Keegan and Garrett's theory was that there is a free course of outgrowing fibres through an already formed nerveless limb bud. They referenced work done in limb bud development in the frog to support this theory. This developmental theory would explain the presence of dermatome bands.

The current developmental thinking from what I can see is that Keegan and Garrett were basically right. Nerves are not present at all in early limb buds. At a later data plexuses form, and then the nerves grow more-or-less directly to their appropriate targets, with motor nerves being earlier than sensory nerves. There is no major rearrangement.[17]

Bolk (1898) was actually proven wrong by Lewis in 1902, and this substantiated by later research especially on chicken fetuses. Texts within a few years afterwards tended to follow Lewis's theory, but then all of a sudden Lewis was forgotten with no evidence to substantiate Bolk’s view.

Some embryology texts are still incorrect, for example Moore's clinically oriented embryology published in 2016 is unreferenced but appears to continue to promote Bolk's disproven theory.

Synthesis and Concept Validity


There are two conflicting definitions of dermatome.

  • Embryological definition: Somite (mesodermal structure) that became part of the dermis, where the somites are spatially distinct
  • Mature definition: The entire area of skin (epidermis plus dermis) which receives its sensory innervation from the dorsal root of a single spinal nerve, where the dermatomes overlap considerably.

Semantically the embryological definition is more consistent with other analogous terms such as myotome and sclerotome. The mature definition is more accurate but actually refers to segmental changes.

The usual "embryological" and "mature" definitions are not appropriate for maps nor are they useful clinically. What is in fact clinically useful is knowing the location and distribution of changes that are associated with pathological segmental processes in the spinal nerves, their dorsal roots, and the corresponding levels of the spinal cord.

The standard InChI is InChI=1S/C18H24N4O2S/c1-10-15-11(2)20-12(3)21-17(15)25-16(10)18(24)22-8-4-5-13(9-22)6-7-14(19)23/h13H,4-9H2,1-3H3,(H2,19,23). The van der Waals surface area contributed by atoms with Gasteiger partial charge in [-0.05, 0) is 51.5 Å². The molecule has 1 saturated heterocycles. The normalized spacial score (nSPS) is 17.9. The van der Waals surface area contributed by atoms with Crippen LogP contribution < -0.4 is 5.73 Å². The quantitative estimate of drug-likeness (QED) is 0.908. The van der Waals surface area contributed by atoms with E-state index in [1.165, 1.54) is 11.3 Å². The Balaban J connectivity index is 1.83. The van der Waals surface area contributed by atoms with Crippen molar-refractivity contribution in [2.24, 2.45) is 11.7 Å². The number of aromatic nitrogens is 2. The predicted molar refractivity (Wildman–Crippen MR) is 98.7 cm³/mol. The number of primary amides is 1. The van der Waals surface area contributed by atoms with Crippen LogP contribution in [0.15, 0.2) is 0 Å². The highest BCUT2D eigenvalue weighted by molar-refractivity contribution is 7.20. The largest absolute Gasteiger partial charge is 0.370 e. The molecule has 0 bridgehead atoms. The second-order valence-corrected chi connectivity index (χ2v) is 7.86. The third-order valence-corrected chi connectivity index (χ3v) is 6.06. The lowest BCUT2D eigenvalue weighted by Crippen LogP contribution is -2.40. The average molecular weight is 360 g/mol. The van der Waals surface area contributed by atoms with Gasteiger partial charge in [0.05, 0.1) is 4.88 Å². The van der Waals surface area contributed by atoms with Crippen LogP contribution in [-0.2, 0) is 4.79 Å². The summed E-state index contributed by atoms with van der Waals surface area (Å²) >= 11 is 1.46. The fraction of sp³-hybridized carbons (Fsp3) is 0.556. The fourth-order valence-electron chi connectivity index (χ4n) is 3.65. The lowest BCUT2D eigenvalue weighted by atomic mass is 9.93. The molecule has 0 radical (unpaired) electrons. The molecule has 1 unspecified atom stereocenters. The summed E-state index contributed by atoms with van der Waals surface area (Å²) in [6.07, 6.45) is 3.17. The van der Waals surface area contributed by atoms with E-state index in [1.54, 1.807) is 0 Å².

Clinical Correlation

Types of dermatomes

There are different types of dermatomes e.g. “tactile dermatomes”, “somatic pain dermatomes”, “radicular pain dermatomes”, “sympathetic dermatomes”, “vasomotor dermatomes." For example pain or thermal dermatomes are usually smaller than corresponding tactile dermatomes. Thermal dermatomes are often smaller than pain dermatomes. The boundaries differ depending on the stimulus and criteria used.

Clinical changes are generally either ablative or irritative. Ablative processes such as nerve root compression result in negative findings e.g. reduced sensation to light touch and pin prick. Irritative processes such as nerve root irritation result in spontaneous hypersensitivity to different stimuli. Infections such as herpes zoster, and developmental disorders such as vascular/pigmented nevi are another group that cause structural changes.[18]

In essence, there are multiple conflicting candidates for the “true” dermatome. It is important to keep in mind what you are trying to correlate it to i.e. cutaneous sensory loss, superficial pain, radicular pain, or deep somatic pain. With deep somatic pain in particular, pain patterns are likely to more closely follow myotomal patterns than dermatomal patterns.

Expansion and Contraction